Disney has provided me with an expense paid trip to San Francisco for the #InsideOutEvent in exchange for my review of the events of the trip. No other compensation is given. The opinions and experiences in my posts are 100% mine. You can read my full disclosure policy here.
My #InsideOutEvent coverage continues today with an awesome insider’s look at how these characters really come to life on the screen through visual storytelling and lighting. This is Patrick Lin, Director of Photography on INSIDE OUT and of all the filmmakers we met and presentations I sat through I think I learned the most that I didn’t know in my chat with him.
Peter explained to us that in a live action movie we always hear ‘lights, camera, action!’ In an animated film, it’s camera, action, then lights. So his department is the one responsible for the visual storytelling, or the ‘camera’ part. Action would be done by the animators (look for that post in the coming weeks!) and lighting is done by the lighting folks (keep reading!).
“It’s up to us to find the best way to place the characters and the camera to tell the story.” – Peter Lin, INSIDE OUT
Just like in a live action movie, the camera has to be at a fixed point. So you can see in the image above what this looks like. First they create a 3D digital set. The space you see above with the emotion characters in it is called Headquarters in the movie, the main hub inside of Riley’s mind. After you have the set all laid out, you bring in the camera and decide where you’re shooting from. Last, you bring in the characters.
After all this staging is done, it’s handed off to animation to animate. They can then concentrate on the acting and emotions, but they don’t have to worry about where the character is or when they move from one place to another. That’s all done in Peter’s department.
Take notice when you see the movie how the visual languages are different for the inside world (inside of the mind with the emotion characters) and the outside world (with Riley and her family). Inside is sort of a virtual world and everything is perfect. In the outside or real world, things are imperfect, more organic.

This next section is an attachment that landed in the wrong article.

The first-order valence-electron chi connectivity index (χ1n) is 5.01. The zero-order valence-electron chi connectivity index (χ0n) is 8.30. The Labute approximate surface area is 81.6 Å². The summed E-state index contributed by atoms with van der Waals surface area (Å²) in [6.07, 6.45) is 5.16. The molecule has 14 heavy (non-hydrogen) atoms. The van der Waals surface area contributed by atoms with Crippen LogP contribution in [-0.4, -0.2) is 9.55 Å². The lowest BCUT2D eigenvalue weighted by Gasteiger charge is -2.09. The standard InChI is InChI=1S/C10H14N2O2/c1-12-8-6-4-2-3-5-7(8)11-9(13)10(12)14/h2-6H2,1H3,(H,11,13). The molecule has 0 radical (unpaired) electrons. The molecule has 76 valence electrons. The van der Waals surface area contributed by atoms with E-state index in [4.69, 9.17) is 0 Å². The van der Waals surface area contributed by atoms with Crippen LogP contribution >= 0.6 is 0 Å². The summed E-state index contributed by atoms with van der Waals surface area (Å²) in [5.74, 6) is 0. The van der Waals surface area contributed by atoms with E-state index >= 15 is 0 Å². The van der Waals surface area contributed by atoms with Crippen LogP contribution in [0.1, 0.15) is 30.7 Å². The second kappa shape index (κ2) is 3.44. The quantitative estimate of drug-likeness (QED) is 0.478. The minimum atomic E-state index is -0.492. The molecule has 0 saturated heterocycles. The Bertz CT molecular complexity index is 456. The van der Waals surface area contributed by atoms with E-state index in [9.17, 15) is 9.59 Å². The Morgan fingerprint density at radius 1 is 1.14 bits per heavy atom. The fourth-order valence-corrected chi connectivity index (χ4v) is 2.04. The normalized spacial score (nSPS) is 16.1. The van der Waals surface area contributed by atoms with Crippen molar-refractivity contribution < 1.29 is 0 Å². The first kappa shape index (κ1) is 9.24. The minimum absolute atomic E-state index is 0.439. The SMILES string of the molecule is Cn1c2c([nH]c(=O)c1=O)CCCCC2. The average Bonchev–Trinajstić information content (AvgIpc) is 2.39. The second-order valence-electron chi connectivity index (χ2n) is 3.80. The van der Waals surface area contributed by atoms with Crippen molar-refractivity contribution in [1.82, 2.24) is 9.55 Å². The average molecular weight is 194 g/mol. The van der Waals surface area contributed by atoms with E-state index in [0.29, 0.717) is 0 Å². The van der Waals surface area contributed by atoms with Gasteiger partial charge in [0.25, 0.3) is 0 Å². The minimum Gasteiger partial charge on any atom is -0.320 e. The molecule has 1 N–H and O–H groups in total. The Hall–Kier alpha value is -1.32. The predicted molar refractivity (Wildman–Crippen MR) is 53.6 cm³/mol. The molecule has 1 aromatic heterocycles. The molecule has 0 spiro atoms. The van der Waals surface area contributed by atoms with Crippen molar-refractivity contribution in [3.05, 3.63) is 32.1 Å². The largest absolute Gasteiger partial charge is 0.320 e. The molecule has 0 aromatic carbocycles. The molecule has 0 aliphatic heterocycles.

You can also take a look at the staging. I didn’t notice this when I was watching the first hour of the film so I’ll be on the lookout when I see it this summer! In the beginning Riley lives in Minnesota with her family and is really happy. She’s always placed between her parents, the center of their world. When they move to San Francisco and she loses some of her happiness, she’s off to the side, representing that she feels out of place.
This is what visual storytelling is: not just composing pictures but giving them meaning.
Once the Photography department is done with their staging and the movie is animated, it then comes to Lighting. This is Angelique Reisch, Lighting Artist on INSIDE OUT and she happens to think that the lighting department is da bomb.
“We have the best job at Pixar. We get to bring these images to life.” – Angelique Reisch
Angelique explained to us that there are a lot of technical complexities in lighting, so the lighting artists (who sit in the dark, by the way, in the center of the building where there are no windows) need to have both strong technical skills and artistic talent. Joy herself is a light source. So how do you light a light? See? Tricky stuff. 😉
Take a look at this image above. This is pre-lighting. Now look at the image below.
Wow, right? Such a huge difference and that’s all done with lighting. Lighting isn’t only used to create pretty pictures. It’s used to create warmth and a feeling of safety. It can be used to have the viewer’s eye focus on one thing and not another, to spacially organize a scene, or to create a mood.
The Lighting artists gets about two shots approved per week. That didn’t mean much to me so I asked how many shots there are in a film. Any ideas? 1200-1400. So this is time consuming work but it really makes the movie.
And you know this movie is all about moods and emotions so in this film in particular the lighting is super important. Now that I’ve seen some before and after shots like the ones above I really notice the lighting in each scene. I think Angelique might be right about having the best job in Pixar. This is pretty awesome stuff!
INSIDE OUT – TRAILER
I love how differently you see the films and trailers when you know how the movies are actually made. Do you notice the lighting more, or how the characters move? I do! INSIDE OUT is going to be fantastic!! Remember it comes out in theaters on June 19.
Be sure to also check out my pictures from my tour of Pixar Studios (can I please work here?!) and my high-energy interview with Ralph Eggleston, the Production Designer. What he told us about moving between the inside mind and outside world in the movie is fascinating!
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